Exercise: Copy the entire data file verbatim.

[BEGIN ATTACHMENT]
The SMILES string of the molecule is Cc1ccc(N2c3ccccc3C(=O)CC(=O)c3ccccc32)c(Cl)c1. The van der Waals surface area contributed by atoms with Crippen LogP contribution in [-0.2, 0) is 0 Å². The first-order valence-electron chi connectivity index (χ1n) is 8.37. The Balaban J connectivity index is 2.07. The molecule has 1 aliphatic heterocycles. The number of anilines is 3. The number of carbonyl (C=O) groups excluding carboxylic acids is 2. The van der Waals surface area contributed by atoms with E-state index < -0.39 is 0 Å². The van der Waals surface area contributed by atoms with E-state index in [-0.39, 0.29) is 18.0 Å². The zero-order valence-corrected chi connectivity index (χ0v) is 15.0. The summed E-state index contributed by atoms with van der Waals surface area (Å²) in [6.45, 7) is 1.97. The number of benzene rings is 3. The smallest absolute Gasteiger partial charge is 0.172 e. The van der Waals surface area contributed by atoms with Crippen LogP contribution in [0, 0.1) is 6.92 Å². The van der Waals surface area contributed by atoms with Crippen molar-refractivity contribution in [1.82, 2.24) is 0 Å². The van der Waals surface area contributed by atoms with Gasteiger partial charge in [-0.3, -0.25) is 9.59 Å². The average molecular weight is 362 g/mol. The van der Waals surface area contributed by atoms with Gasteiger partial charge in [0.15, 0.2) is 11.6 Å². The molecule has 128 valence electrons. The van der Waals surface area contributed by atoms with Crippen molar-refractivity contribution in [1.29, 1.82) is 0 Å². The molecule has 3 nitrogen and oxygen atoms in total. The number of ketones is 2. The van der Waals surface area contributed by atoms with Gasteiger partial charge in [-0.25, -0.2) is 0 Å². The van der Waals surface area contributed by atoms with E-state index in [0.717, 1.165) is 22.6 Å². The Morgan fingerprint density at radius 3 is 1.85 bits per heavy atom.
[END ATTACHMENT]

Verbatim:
The SMILES string of the molecule is Cc1ccc(N2c3ccccc3C(=O)CC(=O)c3ccccc32)c(Cl)c1. The van der Waals surface area contributed by atoms with Crippen LogP contribution in [-0.2, 0) is 0 Å². The first-order valence-electron chi connectivity index (χ1n) is 8.37. The Balaban J connectivity index is 2.07. The molecule has 1 aliphatic heterocycles. The number of anilines is 3. The number of carbonyl (C=O) groups excluding carboxylic acids is 2. The van der Waals surface area contributed by atoms with E-state index < -0.39 is 0 Å². The van der Waals surface area contributed by atoms with E-state index in [-0.39, 0.29) is 18.0 Å². The zero-order valence-corrected chi connectivity index (χ0v) is 15.0. The summed E-state index contributed by atoms with van der Waals surface area (Å²) in [6.45, 7) is 1.97. The number of benzene rings is 3. The smallest absolute Gasteiger partial charge is 0.172 e. The van der Waals surface area contributed by atoms with Crippen LogP contribution in [0, 0.1) is 6.92 Å². The van der Waals surface area contributed by atoms with Crippen molar-refractivity contribution in [1.82, 2.24) is 0 Å². The van der Waals surface area contributed by atoms with Gasteiger partial charge in [-0.3, -0.25) is 9.59 Å². The average molecular weight is 362 g/mol. The van der Waals surface area contributed by atoms with Gasteiger partial charge in [0.15, 0.2) is 11.6 Å². The molecule has 128 valence electrons. The van der Waals surface area contributed by atoms with Crippen molar-refractivity contribution in [1.29, 1.82) is 0 Å². The molecule has 3 nitrogen and oxygen atoms in total. The number of ketones is 2. The van der Waals surface area contributed by atoms with Gasteiger partial charge in [-0.25, -0.2) is 0 Å². The van der Waals surface area contributed by atoms with E-state index in [0.717, 1.165) is 22.6 Å². The Morgan fingerprint density at radius 3 is 1.85 bits per heavy atom.